French companies scramble to appoint women to boards

2011 law requires CAC 40 boards to have women account for at least 40% of their members by next year

Clara Gaymard, the former head of French operations at General Electric (left) walks with Jeffrey  Immelt, chairman and chief executive officer of General Electric  and Patrick Kron, chief executive officer   of Alstom right, as they tour the manufacturing facilities of the Alstom plant in Belfort, France.

Clara Gaymard, the former head of French operations at General Electric (left) walks with Jeffrey Immelt, chairman and chief executive officer of General Electric and Patrick Kron, chief executive officer of Alstom right, as they tour the manufacturing facilities of the Alstom plant in Belfort, France.

 

France’s traditionally male-dominated companies are scrambling to appoint women to their boards in time to hit ambitious legal quotas on female representation by next year’s deadline.

Women account for 28 of the 44 board appointments that the members of the CAC 40 index have so far proposed for approval at their general meetings this year, according to proxy adviser Proxinvest.

But competition for strong candidates is fierce: Clara Gaymard, who was until last month the head of General Electric in France, accounts for three of the 28 appointments, at Danone, LVMH and Bouygues. She already sits on Veolia’s board.

And in a clear sign that France’s most prominent companies are looking further afield, more than half of this year’s female appointees are foreign.

A 2011 law requires the CAC 40 boards to have women account for at least 40 per cent of their members by next year. Right now, the boards are collectively at about 35 per cent.

But head hunters say that competition for female non-executive board members is intensifying as the deadline gets nearer.

“There’s a scarcity of obvious candidates,” Marc Sanglé-Ferrière, country head of Russell Reynolds Associates in Paris, said. “This year is defining and it’s difficult to find senior female leaders because many of them have already been recruited.”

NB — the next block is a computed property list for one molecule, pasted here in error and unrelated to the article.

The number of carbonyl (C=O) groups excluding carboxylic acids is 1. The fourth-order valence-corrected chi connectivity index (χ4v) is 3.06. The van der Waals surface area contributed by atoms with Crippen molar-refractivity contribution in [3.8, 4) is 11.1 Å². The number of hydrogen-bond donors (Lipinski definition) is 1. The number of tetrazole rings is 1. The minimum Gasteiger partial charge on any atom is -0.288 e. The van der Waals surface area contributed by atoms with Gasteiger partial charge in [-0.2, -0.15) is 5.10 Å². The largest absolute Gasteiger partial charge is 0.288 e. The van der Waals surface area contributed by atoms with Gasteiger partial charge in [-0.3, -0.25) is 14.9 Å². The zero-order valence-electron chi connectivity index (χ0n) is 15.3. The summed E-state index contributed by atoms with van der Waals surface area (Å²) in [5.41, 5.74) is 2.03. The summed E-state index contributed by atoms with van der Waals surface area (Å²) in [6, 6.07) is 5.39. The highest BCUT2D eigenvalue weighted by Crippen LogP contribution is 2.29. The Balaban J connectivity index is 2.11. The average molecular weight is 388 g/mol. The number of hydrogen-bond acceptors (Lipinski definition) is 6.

“It’s getting harder,” said Lorraine Kron du Luart of Eric Salmon & Partners. “All the board-member recruitment we have done recently has been women. If you are a man and you are looking for a board position in France, well, you are out of luck.”

Companies failing to meet the minimum quota by next year will not be allowed to make changes at the board level that do not contribute positively to meeting the target.

French business has been ahead of some European competitors on this issue. According to Russell Reynolds Associates, 30 per cent of board members at the country’s leading companies in 2014 were female, compared to 25 per cent of leading UK companies were female and just 19 per cent in the case of Germany’s blue-chip companies.

Just 8 per cent of French board members were female in 2006.

But head hunters say that they have had to look increasingly beyond France’s borders to meet the looming quotas. “We went looking all over the world,” said Brigitte Lemercier of NB Lemercier & Associes. “We went everywhere.”

About 30 per cent of all board members of the country’s biggest companies are now non-French.

About 30 per cent of all board members of the country’s biggest companies are now non-French.

“We will have to be a little bit more creative,” he said. “It is going to require finding talents that are not so obvious.” Mr Sanglé-Ferrière said that solutions would likely come not only from abroad but also non-traditional sources such as government and academia.

One consequence of the shortfall is pressure on the low salaries – about €60,000 a year – that board positions typically command in France. “This year, for the first time, I met women asking me the question about salaries,” said Mr Sanglé-Ferrière. “It is starting to matter.”

Head hunters warn that it will be even harder for companies in other countries if and when they move to increase the ranks of female board members.

“It is an advantage to be the first mover,” said Mr Sanglé-Ferrière. “France is at the forefront of this revolution, and it has really started to change the landscape.”

Ms Lemercier of NB Lemercier & Associes agrees. She also argues that women’s presence in the boardroom has a double effect: first, they take the role very seriously; second, they have an effect on the men.

As she puts it: “In France, we always say that when women are in a meeting, the men act more intelligently. And I believe that.”

Copyright The Financial Times Limited 2016